Radiocarbon dating cremated bone
During incineration, the apatite not only loses carbon but will also exchange carbon with the carbon dioxide in the pyre's atmosphere.
In most cases, this will not result in an erroneous age, but exceptions do occur.
The weighted mean age difference of all test samples is observed to −9 ± 60 C yr.
To test the indicators and the effects of the degree of burning, a Late-Neolithic human individual has been studied, as this individual exhibits the full spectrum from low temperature burning (charred) to high temperature (“cremated”) from one end of a single bone to the other.
The success of radiocarbon dating of burned or cremated bones depends on the exposed temperature during burning and the degree of re-crystallisation of the inorganic bone matrix.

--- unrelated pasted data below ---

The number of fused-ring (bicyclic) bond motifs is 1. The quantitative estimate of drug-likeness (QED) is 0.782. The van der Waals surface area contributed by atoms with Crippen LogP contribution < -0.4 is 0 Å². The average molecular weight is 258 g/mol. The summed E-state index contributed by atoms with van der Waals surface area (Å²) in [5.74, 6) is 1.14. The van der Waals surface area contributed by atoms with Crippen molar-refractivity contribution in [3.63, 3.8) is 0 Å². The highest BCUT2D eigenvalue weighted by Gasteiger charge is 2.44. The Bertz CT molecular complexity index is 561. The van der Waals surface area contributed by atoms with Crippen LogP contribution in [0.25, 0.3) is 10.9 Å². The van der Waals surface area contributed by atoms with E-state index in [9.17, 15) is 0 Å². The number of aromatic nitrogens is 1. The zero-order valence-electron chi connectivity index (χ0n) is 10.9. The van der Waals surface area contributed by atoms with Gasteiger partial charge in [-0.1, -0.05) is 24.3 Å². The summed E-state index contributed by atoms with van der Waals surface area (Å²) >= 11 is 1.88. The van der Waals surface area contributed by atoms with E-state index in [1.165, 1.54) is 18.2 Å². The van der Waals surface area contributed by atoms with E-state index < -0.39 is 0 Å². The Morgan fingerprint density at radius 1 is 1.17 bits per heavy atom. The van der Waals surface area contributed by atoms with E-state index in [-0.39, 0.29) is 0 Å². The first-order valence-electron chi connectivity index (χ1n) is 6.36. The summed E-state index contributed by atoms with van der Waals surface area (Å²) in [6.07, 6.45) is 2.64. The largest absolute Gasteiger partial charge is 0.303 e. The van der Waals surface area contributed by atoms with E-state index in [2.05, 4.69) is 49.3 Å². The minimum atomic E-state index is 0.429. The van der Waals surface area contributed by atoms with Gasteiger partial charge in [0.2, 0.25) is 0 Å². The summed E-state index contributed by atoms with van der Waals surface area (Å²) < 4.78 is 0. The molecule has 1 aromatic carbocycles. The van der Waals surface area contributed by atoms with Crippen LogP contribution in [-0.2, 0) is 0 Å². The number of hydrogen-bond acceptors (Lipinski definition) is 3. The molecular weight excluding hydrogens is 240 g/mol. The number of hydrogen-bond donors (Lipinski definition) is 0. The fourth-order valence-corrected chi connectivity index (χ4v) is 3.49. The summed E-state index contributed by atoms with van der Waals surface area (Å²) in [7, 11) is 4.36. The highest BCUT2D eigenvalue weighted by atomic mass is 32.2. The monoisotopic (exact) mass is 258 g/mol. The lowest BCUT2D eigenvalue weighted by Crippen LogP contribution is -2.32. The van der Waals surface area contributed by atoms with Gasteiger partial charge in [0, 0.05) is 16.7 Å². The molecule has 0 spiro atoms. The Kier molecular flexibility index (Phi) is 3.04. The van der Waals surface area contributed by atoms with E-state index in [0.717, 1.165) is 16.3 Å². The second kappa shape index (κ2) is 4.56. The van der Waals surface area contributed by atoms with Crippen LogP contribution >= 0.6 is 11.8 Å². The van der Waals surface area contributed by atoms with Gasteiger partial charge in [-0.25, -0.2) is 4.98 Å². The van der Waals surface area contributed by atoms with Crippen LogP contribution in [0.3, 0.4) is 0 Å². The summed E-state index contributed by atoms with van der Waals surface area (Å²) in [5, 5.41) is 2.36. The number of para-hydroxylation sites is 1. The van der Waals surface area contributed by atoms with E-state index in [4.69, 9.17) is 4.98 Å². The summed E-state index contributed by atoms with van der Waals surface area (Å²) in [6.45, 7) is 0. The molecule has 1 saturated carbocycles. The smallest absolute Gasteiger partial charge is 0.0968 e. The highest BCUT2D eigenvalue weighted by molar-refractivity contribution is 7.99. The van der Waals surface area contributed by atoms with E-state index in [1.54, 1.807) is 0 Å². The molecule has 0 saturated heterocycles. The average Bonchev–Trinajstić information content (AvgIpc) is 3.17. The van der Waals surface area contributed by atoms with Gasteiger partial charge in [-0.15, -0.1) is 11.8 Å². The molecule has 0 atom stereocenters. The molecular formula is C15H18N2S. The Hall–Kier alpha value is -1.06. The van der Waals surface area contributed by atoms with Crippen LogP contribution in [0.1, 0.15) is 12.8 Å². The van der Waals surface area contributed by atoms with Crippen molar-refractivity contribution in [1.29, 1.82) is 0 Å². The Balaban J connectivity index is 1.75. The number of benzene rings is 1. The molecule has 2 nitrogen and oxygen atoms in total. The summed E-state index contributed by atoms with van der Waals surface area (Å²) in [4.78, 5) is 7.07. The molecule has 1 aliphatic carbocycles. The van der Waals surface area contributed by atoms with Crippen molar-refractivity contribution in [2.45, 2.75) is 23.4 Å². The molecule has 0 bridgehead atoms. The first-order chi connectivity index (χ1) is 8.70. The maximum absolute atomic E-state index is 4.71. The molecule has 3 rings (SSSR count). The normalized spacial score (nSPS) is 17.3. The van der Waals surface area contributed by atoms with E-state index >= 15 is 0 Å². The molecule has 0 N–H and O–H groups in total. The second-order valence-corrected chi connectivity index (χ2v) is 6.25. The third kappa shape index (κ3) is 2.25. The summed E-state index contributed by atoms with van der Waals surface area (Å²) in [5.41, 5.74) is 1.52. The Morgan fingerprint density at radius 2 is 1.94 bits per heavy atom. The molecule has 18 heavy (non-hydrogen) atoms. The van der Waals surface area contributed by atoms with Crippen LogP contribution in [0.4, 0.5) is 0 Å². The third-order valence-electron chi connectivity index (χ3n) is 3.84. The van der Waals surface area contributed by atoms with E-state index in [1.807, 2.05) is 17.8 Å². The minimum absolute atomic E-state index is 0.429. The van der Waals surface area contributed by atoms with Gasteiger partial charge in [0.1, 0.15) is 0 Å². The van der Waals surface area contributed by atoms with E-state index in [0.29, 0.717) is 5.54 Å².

We present a method for characterisation of likely cremated bones by employing visual inspection, infrared spectrometry and carbon stable isotope analysis on the bio-apatite fraction.
Recent laboratory experiments reveal that the properties of the combustion atmosphere play a significant role regarding the source carbon in cremated bones.
14C dates on the Late Bronze Age urnfield and Merovingian cemetery at Borsbeek in Belgium shed new light on Merovingian funerary practices.
Inhumation was the dominant funerary rite in this period in the Austrasian region.
In the Scheldt Valley, however, some cremations are known, termed , which consist of the deposition of a mix of cremated bone and the remnants from the pyre in the grave pit.
14C dates from Borsbeek show that other ways of deposition of cremated bone in this period existed.